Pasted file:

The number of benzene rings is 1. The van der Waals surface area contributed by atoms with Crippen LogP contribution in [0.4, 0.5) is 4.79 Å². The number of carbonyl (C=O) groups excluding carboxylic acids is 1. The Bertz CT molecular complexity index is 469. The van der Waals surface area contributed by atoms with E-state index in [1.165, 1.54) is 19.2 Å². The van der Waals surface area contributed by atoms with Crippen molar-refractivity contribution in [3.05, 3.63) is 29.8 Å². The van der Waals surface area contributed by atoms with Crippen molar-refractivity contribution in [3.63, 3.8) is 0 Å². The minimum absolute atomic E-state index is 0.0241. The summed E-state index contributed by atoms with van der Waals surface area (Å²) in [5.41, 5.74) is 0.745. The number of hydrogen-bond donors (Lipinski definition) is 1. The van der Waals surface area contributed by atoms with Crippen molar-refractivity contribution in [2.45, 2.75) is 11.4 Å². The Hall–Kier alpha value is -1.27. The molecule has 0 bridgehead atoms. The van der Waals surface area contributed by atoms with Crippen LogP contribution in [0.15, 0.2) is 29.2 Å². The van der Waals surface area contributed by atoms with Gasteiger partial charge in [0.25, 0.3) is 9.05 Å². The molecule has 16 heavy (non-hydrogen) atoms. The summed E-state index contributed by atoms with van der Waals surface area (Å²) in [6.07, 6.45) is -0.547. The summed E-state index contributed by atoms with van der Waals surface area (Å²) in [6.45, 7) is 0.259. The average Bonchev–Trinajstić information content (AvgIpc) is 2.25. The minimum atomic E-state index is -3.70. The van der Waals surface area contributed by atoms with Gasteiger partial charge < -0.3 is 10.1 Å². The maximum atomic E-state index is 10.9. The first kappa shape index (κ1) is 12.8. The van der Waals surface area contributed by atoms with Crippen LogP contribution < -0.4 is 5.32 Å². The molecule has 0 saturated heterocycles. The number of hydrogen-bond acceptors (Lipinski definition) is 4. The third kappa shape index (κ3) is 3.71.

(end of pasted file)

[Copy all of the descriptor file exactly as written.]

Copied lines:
The number of benzene rings is 1. The van der Waals surface area contributed by atoms with Crippen LogP contribution in [0.4, 0.5) is 4.79 Å². The number of carbonyl (C=O) groups excluding carboxylic acids is 1. The Bertz CT molecular complexity index is 469. The van der Waals surface area contributed by atoms with E-state index in [1.165, 1.54) is 19.2 Å². The van der Waals surface area contributed by atoms with Crippen molar-refractivity contribution in [3.05, 3.63) is 29.8 Å². The van der Waals surface area contributed by atoms with Crippen molar-refractivity contribution in [3.63, 3.8) is 0 Å². The minimum absolute atomic E-state index is 0.0241. The summed E-state index contributed by atoms with van der Waals surface area (Å²) in [5.41, 5.74) is 0.745. The number of hydrogen-bond donors (Lipinski definition) is 1. The van der Waals surface area contributed by atoms with Crippen molar-refractivity contribution in [2.45, 2.75) is 11.4 Å². The Hall–Kier alpha value is -1.27. The molecule has 0 bridgehead atoms. The van der Waals surface area contributed by atoms with Crippen LogP contribution in [0.15, 0.2) is 29.2 Å². The van der Waals surface area contributed by atoms with Gasteiger partial charge in [0.25, 0.3) is 9.05 Å². The molecule has 16 heavy (non-hydrogen) atoms. The summed E-state index contributed by atoms with van der Waals surface area (Å²) in [6.07, 6.45) is -0.547. The summed E-state index contributed by atoms with van der Waals surface area (Å²) in [6.45, 7) is 0.259. The average Bonchev–Trinajstić information content (AvgIpc) is 2.25. The minimum atomic E-state index is -3.70. The van der Waals surface area contributed by atoms with Gasteiger partial charge < -0.3 is 10.1 Å². The maximum atomic E-state index is 10.9. The first kappa shape index (κ1) is 12.8. The van der Waals surface area contributed by atoms with Crippen LogP contribution < -0.4 is 5.32 Å². The molecule has 0 saturated heterocycles. The number of hydrogen-bond acceptors (Lipinski definition) is 4. The third kappa shape index (κ3) is 3.71.